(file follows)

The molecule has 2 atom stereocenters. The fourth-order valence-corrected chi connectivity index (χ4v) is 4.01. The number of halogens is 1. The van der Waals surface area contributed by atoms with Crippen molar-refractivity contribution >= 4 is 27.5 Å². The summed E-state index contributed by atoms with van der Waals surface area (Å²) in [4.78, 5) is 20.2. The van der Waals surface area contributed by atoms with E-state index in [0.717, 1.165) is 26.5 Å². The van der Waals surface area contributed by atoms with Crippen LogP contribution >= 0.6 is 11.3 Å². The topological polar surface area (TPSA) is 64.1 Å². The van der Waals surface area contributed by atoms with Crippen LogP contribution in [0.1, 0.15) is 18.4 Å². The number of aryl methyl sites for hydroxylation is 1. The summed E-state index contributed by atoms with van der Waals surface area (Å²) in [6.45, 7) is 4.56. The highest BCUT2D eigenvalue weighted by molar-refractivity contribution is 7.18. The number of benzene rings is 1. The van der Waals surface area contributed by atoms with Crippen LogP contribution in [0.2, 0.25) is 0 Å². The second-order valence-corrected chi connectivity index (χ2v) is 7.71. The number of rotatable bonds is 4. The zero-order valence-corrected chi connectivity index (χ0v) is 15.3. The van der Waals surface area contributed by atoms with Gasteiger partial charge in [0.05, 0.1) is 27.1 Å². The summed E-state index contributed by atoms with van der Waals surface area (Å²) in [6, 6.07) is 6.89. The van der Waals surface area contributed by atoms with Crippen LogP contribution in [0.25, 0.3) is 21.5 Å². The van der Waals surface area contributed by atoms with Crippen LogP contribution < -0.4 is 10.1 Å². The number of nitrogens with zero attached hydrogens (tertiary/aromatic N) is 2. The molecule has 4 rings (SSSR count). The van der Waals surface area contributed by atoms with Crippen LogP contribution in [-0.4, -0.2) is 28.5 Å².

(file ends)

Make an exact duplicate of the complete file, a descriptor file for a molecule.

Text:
The molecule has 2 atom stereocenters. The fourth-order valence-corrected chi connectivity index (χ4v) is 4.01. The number of halogens is 1. The van der Waals surface area contributed by atoms with Crippen molar-refractivity contribution >= 4 is 27.5 Å². The summed E-state index contributed by atoms with van der Waals surface area (Å²) in [4.78, 5) is 20.2. The van der Waals surface area contributed by atoms with E-state index in [0.717, 1.165) is 26.5 Å². The van der Waals surface area contributed by atoms with Crippen LogP contribution >= 0.6 is 11.3 Å². The topological polar surface area (TPSA) is 64.1 Å². The van der Waals surface area contributed by atoms with Crippen LogP contribution in [0.1, 0.15) is 18.4 Å². The number of aryl methyl sites for hydroxylation is 1. The summed E-state index contributed by atoms with van der Waals surface area (Å²) in [6.45, 7) is 4.56. The highest BCUT2D eigenvalue weighted by molar-refractivity contribution is 7.18. The number of benzene rings is 1. The van der Waals surface area contributed by atoms with Crippen LogP contribution in [0.2, 0.25) is 0 Å². The second-order valence-corrected chi connectivity index (χ2v) is 7.71. The number of rotatable bonds is 4. The zero-order valence-corrected chi connectivity index (χ0v) is 15.3. The van der Waals surface area contributed by atoms with Gasteiger partial charge in [0.05, 0.1) is 27.1 Å². The summed E-state index contributed by atoms with van der Waals surface area (Å²) in [6, 6.07) is 6.89. The van der Waals surface area contributed by atoms with Crippen LogP contribution in [0.25, 0.3) is 21.5 Å². The van der Waals surface area contributed by atoms with Crippen LogP contribution < -0.4 is 10.1 Å². The number of nitrogens with zero attached hydrogens (tertiary/aromatic N) is 2. The molecule has 4 rings (SSSR count). The van der Waals surface area contributed by atoms with Crippen LogP contribution in [-0.4, -0.2) is 28.5 Å².